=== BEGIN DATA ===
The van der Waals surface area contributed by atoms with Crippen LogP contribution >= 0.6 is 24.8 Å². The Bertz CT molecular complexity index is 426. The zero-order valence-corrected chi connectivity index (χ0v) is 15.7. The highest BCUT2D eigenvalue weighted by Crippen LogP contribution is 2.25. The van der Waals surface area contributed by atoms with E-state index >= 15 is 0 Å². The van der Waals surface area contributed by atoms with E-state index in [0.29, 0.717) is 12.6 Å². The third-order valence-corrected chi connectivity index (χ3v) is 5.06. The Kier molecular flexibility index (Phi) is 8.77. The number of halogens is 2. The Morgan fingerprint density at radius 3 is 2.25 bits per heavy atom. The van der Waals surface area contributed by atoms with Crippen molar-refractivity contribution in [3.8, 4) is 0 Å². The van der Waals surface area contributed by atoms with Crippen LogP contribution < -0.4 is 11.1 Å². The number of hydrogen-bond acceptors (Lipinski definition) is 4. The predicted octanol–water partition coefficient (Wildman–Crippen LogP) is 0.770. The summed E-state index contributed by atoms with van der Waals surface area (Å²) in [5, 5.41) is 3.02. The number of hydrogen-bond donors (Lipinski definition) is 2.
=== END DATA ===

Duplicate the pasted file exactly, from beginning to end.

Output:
The van der Waals surface area contributed by atoms with Crippen LogP contribution >= 0.6 is 24.8 Å². The Bertz CT molecular complexity index is 426. The zero-order valence-corrected chi connectivity index (χ0v) is 15.7. The highest BCUT2D eigenvalue weighted by Crippen LogP contribution is 2.25. The van der Waals surface area contributed by atoms with E-state index >= 15 is 0 Å². The van der Waals surface area contributed by atoms with E-state index in [0.29, 0.717) is 12.6 Å². The third-order valence-corrected chi connectivity index (χ3v) is 5.06. The Kier molecular flexibility index (Phi) is 8.77. The number of halogens is 2. The Morgan fingerprint density at radius 3 is 2.25 bits per heavy atom. The van der Waals surface area contributed by atoms with Crippen molar-refractivity contribution in [3.8, 4) is 0 Å². The van der Waals surface area contributed by atoms with Crippen LogP contribution < -0.4 is 11.1 Å². The number of hydrogen-bond acceptors (Lipinski definition) is 4. The predicted octanol–water partition coefficient (Wildman–Crippen LogP) is 0.770. The summed E-state index contributed by atoms with van der Waals surface area (Å²) in [5, 5.41) is 3.02. The number of hydrogen-bond donors (Lipinski definition) is 2.